Music: D.Imman

Production: R.B. Choudary

Cinematography : R. Ganesh

Stunts: Selva Stunt and Dhilip Subbarayan

The first movie that we watched in 2014 was Jilla. Ajman VOX Cinema, which never turns its back on you when it comes to ticket availability, was ‘Sold Out’ two days in a row.Image

Needless to say this film spiked our interest. On Sunday, we arrived at VOX Cinemas a quarter of an hour before the show was set to begin. We were not allowed past the ticket checker guy who looked flabbergasted at the crowd that had gathered for the show. They made sure to let in the movie goers for all other cinemas and then finally allowed us to enter Theatre Number Five, a mere minute and a half before the show.

The energy in the theatre was electric. You could feel it build up as the movie started with a car being chased and toppled in the still of the night. The crowd collectively held their breaths while the camera panned to show a cigar being snipped and lit, emerging from the deadly night like an apparition amidst the smoke, was the legendary Mohan Lal. His rough salt and pepper look and lethal expression barely registered as the crowd clapped and cheered and whistled in rapture. This man, this legend, larger than life squats next to a cornered enemy. We know he has no way out, Lal’s expression has already conveyed the enemy’s fate to the fans. Then he speaks – I flinch. I notice many people in the audience look at each other and go “huh?!”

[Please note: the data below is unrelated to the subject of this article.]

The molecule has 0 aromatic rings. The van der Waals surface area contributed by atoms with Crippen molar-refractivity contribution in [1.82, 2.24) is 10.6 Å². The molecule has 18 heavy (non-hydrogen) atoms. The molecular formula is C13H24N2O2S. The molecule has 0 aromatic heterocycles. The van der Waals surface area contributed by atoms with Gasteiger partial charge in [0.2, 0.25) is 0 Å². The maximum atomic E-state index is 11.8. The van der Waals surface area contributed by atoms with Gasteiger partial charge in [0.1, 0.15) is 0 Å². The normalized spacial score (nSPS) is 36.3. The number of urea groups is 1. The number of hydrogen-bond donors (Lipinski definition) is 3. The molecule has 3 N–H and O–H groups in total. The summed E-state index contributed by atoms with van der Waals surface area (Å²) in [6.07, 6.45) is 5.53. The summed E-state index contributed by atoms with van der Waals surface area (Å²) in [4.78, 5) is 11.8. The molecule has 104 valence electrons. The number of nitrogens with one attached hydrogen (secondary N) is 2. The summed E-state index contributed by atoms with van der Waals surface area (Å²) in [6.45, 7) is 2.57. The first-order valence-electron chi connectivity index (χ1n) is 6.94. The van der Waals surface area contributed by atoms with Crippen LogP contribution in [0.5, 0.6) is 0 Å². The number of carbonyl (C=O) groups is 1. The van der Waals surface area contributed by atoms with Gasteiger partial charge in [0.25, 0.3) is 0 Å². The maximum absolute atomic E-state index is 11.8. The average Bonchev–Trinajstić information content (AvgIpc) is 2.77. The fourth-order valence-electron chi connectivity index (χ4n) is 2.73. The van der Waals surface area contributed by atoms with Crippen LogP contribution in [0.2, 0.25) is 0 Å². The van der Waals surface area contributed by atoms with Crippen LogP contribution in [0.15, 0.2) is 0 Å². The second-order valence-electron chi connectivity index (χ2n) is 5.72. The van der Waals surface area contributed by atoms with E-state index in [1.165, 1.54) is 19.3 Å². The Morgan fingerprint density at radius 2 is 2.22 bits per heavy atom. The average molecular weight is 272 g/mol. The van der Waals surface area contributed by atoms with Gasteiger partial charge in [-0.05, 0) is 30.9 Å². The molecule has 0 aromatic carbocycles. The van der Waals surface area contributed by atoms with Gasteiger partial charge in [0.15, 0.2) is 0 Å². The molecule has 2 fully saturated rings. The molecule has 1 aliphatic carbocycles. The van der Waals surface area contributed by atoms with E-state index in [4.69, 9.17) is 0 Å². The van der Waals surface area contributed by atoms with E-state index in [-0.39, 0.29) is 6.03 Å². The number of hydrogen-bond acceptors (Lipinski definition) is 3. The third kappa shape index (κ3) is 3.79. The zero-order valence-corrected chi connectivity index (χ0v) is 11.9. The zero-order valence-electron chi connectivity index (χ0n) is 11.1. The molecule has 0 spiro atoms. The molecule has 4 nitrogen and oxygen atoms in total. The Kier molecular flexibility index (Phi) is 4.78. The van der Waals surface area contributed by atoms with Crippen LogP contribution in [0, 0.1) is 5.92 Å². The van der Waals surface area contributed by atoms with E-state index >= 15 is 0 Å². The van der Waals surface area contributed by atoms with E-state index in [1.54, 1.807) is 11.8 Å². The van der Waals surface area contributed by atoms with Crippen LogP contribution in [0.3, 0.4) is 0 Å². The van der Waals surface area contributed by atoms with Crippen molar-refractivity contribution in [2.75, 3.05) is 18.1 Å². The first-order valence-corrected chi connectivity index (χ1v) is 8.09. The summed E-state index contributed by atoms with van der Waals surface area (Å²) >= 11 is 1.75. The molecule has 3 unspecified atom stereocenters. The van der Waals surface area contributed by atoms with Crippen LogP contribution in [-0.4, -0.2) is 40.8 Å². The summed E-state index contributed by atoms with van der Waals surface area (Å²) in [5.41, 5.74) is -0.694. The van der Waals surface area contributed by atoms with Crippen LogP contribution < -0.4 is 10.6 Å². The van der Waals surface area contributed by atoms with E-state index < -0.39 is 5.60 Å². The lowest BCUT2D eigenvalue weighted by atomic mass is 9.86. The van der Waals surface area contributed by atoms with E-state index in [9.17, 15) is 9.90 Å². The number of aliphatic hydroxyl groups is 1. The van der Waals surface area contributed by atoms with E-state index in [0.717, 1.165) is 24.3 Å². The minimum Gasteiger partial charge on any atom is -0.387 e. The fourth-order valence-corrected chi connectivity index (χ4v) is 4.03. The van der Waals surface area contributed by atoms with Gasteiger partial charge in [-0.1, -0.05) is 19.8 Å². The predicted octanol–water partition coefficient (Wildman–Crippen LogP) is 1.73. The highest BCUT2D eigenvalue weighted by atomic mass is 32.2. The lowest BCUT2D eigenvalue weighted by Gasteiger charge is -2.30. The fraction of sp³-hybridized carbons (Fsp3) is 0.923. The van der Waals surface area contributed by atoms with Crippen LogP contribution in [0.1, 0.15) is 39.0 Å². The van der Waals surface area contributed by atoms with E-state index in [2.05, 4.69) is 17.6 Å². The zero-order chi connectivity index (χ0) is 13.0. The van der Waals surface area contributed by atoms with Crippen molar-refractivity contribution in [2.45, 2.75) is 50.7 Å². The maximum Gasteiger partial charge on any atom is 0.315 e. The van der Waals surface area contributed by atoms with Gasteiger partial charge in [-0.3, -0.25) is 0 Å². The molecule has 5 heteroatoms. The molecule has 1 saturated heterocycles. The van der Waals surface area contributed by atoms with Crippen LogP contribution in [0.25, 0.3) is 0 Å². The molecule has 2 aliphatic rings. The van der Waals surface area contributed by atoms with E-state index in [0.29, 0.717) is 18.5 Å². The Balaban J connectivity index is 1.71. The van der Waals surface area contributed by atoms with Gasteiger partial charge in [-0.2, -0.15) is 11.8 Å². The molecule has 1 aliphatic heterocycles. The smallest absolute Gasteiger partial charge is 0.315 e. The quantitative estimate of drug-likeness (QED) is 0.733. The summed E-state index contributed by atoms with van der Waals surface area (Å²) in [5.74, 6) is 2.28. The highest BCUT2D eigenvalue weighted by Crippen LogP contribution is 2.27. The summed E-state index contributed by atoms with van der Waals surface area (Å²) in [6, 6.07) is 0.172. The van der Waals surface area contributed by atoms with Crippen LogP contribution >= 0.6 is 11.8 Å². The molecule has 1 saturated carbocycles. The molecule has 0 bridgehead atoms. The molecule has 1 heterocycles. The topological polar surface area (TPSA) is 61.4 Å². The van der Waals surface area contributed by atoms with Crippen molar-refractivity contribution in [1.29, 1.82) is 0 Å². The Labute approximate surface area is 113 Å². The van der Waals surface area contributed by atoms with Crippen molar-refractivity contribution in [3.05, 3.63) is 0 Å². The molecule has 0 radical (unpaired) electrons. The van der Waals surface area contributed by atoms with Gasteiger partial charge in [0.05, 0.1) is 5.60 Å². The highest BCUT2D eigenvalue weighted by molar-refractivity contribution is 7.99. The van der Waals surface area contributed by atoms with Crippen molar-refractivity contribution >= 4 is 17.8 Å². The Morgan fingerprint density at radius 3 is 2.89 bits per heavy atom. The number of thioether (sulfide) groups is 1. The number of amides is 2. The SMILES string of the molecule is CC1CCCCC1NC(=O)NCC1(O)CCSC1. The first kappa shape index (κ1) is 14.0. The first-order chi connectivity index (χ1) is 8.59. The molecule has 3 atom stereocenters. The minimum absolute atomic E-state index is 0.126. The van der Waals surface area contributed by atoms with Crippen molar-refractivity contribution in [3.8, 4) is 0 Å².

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Two seconds ago I was in awe of this master of dialogue delivery. A king among artists – Lal Aettan as he is lovingly called, is one of my favourite and respected actors of all time. Yet, his punch dialogues were not in sync with the tremendous force his expressions alone brought to the movie.